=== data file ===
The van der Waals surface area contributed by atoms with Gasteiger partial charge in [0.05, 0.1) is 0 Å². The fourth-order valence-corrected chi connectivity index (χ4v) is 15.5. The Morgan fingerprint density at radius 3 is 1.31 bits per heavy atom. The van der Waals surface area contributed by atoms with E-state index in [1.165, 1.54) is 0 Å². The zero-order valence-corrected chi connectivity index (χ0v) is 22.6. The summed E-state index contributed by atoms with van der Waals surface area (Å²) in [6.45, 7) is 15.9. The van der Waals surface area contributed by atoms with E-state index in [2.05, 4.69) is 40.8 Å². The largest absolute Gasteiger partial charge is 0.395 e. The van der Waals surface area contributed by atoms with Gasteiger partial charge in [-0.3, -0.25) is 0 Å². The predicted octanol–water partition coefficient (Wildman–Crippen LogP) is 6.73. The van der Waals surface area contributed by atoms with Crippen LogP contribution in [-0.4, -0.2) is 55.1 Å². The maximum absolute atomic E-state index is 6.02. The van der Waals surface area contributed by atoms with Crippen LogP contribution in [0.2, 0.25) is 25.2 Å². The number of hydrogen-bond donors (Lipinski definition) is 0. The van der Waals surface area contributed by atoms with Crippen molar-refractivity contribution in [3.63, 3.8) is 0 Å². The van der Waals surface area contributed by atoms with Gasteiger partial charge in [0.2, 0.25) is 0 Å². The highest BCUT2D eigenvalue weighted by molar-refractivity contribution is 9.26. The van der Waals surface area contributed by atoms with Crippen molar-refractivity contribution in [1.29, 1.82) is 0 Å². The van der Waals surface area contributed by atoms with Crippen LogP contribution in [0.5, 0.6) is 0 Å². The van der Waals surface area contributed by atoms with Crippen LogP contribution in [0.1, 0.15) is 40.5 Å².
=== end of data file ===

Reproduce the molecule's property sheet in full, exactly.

The van der Waals surface area contributed by atoms with Gasteiger partial charge in [0.05, 0.1) is 0 Å². The fourth-order valence-corrected chi connectivity index (χ4v) is 15.5. The Morgan fingerprint density at radius 3 is 1.31 bits per heavy atom. The van der Waals surface area contributed by atoms with E-state index in [1.165, 1.54) is 0 Å². The zero-order valence-corrected chi connectivity index (χ0v) is 22.6. The summed E-state index contributed by atoms with van der Waals surface area (Å²) in [6.45, 7) is 15.9. The van der Waals surface area contributed by atoms with E-state index in [2.05, 4.69) is 40.8 Å². The largest absolute Gasteiger partial charge is 0.395 e. The van der Waals surface area contributed by atoms with Gasteiger partial charge in [-0.3, -0.25) is 0 Å². The predicted octanol–water partition coefficient (Wildman–Crippen LogP) is 6.73. The van der Waals surface area contributed by atoms with Crippen LogP contribution in [-0.4, -0.2) is 55.1 Å². The maximum absolute atomic E-state index is 6.02. The van der Waals surface area contributed by atoms with Crippen LogP contribution in [0.2, 0.25) is 25.2 Å². The number of hydrogen-bond donors (Lipinski definition) is 0. The van der Waals surface area contributed by atoms with Crippen molar-refractivity contribution in [3.63, 3.8) is 0 Å². The van der Waals surface area contributed by atoms with Gasteiger partial charge in [0.2, 0.25) is 0 Å². The highest BCUT2D eigenvalue weighted by molar-refractivity contribution is 9.26. The van der Waals surface area contributed by atoms with Crippen molar-refractivity contribution in [1.29, 1.82) is 0 Å². The van der Waals surface area contributed by atoms with Crippen LogP contribution in [0.5, 0.6) is 0 Å². The van der Waals surface area contributed by atoms with Crippen LogP contribution in [0.1, 0.15) is 40.5 Å².